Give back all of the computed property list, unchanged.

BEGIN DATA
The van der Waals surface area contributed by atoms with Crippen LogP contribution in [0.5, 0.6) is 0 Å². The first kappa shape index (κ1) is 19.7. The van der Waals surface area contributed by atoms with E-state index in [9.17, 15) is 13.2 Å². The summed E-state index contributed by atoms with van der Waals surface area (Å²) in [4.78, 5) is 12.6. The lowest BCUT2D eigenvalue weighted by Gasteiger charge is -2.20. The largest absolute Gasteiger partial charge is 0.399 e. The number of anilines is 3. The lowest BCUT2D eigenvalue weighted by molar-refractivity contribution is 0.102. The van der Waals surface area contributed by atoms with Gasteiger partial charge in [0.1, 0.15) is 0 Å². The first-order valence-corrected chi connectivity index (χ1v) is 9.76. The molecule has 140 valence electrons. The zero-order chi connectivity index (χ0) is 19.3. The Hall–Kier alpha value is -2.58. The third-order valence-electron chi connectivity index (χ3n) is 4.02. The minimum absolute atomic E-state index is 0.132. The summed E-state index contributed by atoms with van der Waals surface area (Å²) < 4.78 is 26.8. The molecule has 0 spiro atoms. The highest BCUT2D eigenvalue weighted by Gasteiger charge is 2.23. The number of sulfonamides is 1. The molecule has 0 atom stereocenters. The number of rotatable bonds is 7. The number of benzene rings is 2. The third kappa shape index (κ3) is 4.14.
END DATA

The van der Waals surface area contributed by atoms with Crippen LogP contribution in [0.5, 0.6) is 0 Å². The first kappa shape index (κ1) is 19.7. The van der Waals surface area contributed by atoms with E-state index in [9.17, 15) is 13.2 Å². The summed E-state index contributed by atoms with van der Waals surface area (Å²) in [4.78, 5) is 12.6. The lowest BCUT2D eigenvalue weighted by Gasteiger charge is -2.20. The largest absolute Gasteiger partial charge is 0.399 e. The number of anilines is 3. The lowest BCUT2D eigenvalue weighted by molar-refractivity contribution is 0.102. The van der Waals surface area contributed by atoms with Gasteiger partial charge in [0.1, 0.15) is 0 Å². The first-order valence-corrected chi connectivity index (χ1v) is 9.76. The molecule has 140 valence electrons. The zero-order chi connectivity index (χ0) is 19.3. The Hall–Kier alpha value is -2.58. The third-order valence-electron chi connectivity index (χ3n) is 4.02. The minimum absolute atomic E-state index is 0.132. The summed E-state index contributed by atoms with van der Waals surface area (Å²) < 4.78 is 26.8. The molecule has 0 spiro atoms. The highest BCUT2D eigenvalue weighted by Gasteiger charge is 2.23. The number of sulfonamides is 1. The molecule has 0 atom stereocenters. The number of rotatable bonds is 7. The number of benzene rings is 2. The third kappa shape index (κ3) is 4.14.